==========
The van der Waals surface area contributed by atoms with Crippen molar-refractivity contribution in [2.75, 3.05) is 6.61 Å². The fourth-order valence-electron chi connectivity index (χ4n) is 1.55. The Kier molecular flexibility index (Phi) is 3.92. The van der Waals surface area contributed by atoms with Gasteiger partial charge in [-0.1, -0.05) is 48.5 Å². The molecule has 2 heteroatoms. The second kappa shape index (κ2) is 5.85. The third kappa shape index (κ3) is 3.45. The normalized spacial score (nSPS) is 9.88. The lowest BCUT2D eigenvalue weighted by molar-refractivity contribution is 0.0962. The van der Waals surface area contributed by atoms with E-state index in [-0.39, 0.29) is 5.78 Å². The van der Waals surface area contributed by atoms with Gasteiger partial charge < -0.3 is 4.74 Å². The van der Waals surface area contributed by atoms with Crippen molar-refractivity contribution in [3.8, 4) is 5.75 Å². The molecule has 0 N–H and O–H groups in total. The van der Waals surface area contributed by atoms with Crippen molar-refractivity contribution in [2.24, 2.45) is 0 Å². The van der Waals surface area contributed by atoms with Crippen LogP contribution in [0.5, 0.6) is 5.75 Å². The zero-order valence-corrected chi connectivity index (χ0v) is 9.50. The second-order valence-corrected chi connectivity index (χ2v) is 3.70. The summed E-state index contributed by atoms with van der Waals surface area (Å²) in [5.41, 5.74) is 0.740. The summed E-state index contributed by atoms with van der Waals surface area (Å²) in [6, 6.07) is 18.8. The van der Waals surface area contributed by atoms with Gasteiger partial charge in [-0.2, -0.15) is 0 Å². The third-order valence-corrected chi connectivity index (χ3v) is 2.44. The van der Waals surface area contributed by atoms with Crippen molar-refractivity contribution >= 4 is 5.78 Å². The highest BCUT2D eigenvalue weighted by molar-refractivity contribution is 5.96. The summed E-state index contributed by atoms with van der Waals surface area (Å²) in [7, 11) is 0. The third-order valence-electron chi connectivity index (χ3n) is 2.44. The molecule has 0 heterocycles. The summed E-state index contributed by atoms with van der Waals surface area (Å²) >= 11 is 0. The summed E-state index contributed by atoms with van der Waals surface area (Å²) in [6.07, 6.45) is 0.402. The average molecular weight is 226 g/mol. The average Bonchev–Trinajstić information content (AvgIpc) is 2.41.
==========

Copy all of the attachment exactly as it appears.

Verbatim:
The van der Waals surface area contributed by atoms with Crippen molar-refractivity contribution in [2.75, 3.05) is 6.61 Å². The fourth-order valence-electron chi connectivity index (χ4n) is 1.55. The Kier molecular flexibility index (Phi) is 3.92. The van der Waals surface area contributed by atoms with Gasteiger partial charge in [-0.1, -0.05) is 48.5 Å². The molecule has 2 heteroatoms. The second kappa shape index (κ2) is 5.85. The third kappa shape index (κ3) is 3.45. The normalized spacial score (nSPS) is 9.88. The lowest BCUT2D eigenvalue weighted by molar-refractivity contribution is 0.0962. The van der Waals surface area contributed by atoms with E-state index in [-0.39, 0.29) is 5.78 Å². The van der Waals surface area contributed by atoms with Gasteiger partial charge < -0.3 is 4.74 Å². The van der Waals surface area contributed by atoms with Crippen molar-refractivity contribution in [3.8, 4) is 5.75 Å². The molecule has 0 N–H and O–H groups in total. The van der Waals surface area contributed by atoms with Crippen molar-refractivity contribution in [2.24, 2.45) is 0 Å². The van der Waals surface area contributed by atoms with Crippen LogP contribution in [0.5, 0.6) is 5.75 Å². The zero-order valence-corrected chi connectivity index (χ0v) is 9.50. The second-order valence-corrected chi connectivity index (χ2v) is 3.70. The summed E-state index contributed by atoms with van der Waals surface area (Å²) in [5.41, 5.74) is 0.740. The summed E-state index contributed by atoms with van der Waals surface area (Å²) in [6, 6.07) is 18.8. The van der Waals surface area contributed by atoms with Gasteiger partial charge in [-0.2, -0.15) is 0 Å². The third-order valence-corrected chi connectivity index (χ3v) is 2.44. The van der Waals surface area contributed by atoms with Crippen molar-refractivity contribution >= 4 is 5.78 Å². The highest BCUT2D eigenvalue weighted by molar-refractivity contribution is 5.96. The summed E-state index contributed by atoms with van der Waals surface area (Å²) in [7, 11) is 0. The third-order valence-electron chi connectivity index (χ3n) is 2.44. The molecule has 0 heterocycles. The summed E-state index contributed by atoms with van der Waals surface area (Å²) >= 11 is 0. The summed E-state index contributed by atoms with van der Waals surface area (Å²) in [6.07, 6.45) is 0.402. The average molecular weight is 226 g/mol. The average Bonchev–Trinajstić information content (AvgIpc) is 2.41.